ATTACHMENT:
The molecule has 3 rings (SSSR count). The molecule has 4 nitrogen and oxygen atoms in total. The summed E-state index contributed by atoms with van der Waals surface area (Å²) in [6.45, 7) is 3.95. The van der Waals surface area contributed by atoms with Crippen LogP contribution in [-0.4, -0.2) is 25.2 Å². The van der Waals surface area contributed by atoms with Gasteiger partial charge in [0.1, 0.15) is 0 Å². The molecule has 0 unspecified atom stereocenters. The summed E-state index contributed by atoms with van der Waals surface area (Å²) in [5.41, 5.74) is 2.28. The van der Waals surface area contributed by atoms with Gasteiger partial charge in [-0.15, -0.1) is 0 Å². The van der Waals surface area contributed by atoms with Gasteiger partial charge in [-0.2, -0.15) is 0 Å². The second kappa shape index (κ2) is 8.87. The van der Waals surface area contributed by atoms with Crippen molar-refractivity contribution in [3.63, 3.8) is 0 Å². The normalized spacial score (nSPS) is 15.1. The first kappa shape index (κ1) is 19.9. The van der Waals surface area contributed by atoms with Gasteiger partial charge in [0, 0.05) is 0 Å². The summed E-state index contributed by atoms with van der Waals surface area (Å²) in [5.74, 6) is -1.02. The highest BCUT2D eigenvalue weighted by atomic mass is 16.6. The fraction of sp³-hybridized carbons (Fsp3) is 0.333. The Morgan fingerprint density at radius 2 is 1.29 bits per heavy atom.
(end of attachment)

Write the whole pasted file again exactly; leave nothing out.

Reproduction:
The molecule has 3 rings (SSSR count). The molecule has 4 nitrogen and oxygen atoms in total. The summed E-state index contributed by atoms with van der Waals surface area (Å²) in [6.45, 7) is 3.95. The van der Waals surface area contributed by atoms with Crippen LogP contribution in [-0.4, -0.2) is 25.2 Å². The van der Waals surface area contributed by atoms with Gasteiger partial charge in [0.1, 0.15) is 0 Å². The molecule has 0 unspecified atom stereocenters. The summed E-state index contributed by atoms with van der Waals surface area (Å²) in [5.41, 5.74) is 2.28. The van der Waals surface area contributed by atoms with Gasteiger partial charge in [-0.15, -0.1) is 0 Å². The van der Waals surface area contributed by atoms with Gasteiger partial charge in [-0.2, -0.15) is 0 Å². The second kappa shape index (κ2) is 8.87. The van der Waals surface area contributed by atoms with Crippen molar-refractivity contribution in [3.63, 3.8) is 0 Å². The normalized spacial score (nSPS) is 15.1. The first kappa shape index (κ1) is 19.9. The van der Waals surface area contributed by atoms with Gasteiger partial charge in [0, 0.05) is 0 Å². The summed E-state index contributed by atoms with van der Waals surface area (Å²) in [5.74, 6) is -1.02. The highest BCUT2D eigenvalue weighted by atomic mass is 16.6. The fraction of sp³-hybridized carbons (Fsp3) is 0.333. The Morgan fingerprint density at radius 2 is 1.29 bits per heavy atom.